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On 20 June 1789, the members of the French Estates-General for the Third Estate, who had begun to call themselves the National Assembly, took the Tennis Court Oath.

 The Oath signified for the first time that French citizens formally stood in opposition to Louis XVI. In this context, Constituent Assembly approved on 22 May 1790 the Decree of Declaration of Peace in the World by which declared in its Article 1 that the right to peace belongs to the nation. Some days before, Jérôme Pétion de Villeneuve, Deputy and Mayor of Paris, presented on 17 May 1790 this draft decree on the right to peace.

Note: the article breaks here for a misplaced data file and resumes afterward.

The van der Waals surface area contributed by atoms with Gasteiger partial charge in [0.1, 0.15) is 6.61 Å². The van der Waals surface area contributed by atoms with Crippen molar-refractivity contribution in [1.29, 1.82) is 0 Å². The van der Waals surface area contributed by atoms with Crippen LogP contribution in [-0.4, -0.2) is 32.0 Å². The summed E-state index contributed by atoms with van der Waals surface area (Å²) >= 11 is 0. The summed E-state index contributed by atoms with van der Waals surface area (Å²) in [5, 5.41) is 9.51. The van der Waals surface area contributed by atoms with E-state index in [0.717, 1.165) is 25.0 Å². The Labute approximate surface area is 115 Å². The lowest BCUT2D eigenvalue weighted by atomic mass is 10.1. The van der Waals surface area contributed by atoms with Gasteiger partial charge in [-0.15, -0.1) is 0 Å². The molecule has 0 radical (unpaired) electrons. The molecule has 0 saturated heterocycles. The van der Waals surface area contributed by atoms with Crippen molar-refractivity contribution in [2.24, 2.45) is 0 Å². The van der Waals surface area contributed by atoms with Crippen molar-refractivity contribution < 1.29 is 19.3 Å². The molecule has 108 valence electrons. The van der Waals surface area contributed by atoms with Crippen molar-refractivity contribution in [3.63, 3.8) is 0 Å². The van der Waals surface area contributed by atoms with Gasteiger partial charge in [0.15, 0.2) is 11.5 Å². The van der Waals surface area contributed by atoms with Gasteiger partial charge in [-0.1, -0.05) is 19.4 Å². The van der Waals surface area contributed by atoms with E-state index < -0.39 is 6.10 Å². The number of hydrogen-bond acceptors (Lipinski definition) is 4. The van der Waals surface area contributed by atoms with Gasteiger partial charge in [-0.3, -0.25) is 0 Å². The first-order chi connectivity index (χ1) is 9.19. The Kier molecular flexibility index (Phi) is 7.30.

This historical moment was painted by Jacques-Louis David, who later became a deputy in the National Convent in 1792, in his painting known as “Serment du Jeu de Paume”. This piece of art, which is now in the Musée national du Chateau de Versailles, was considered the forerunner of the changes occurred after 1789. All the deputies are shown looking at Bailly, Chairman of the Assembly, as a device to show their unanimous support of him.

 Another important personage painted by David is the Comte Mirabeau, who was famous for delivering on 20 May 1790 an important statement supporting the right to peace and the peaceful settlement of disputes among all nations through the respect of public law.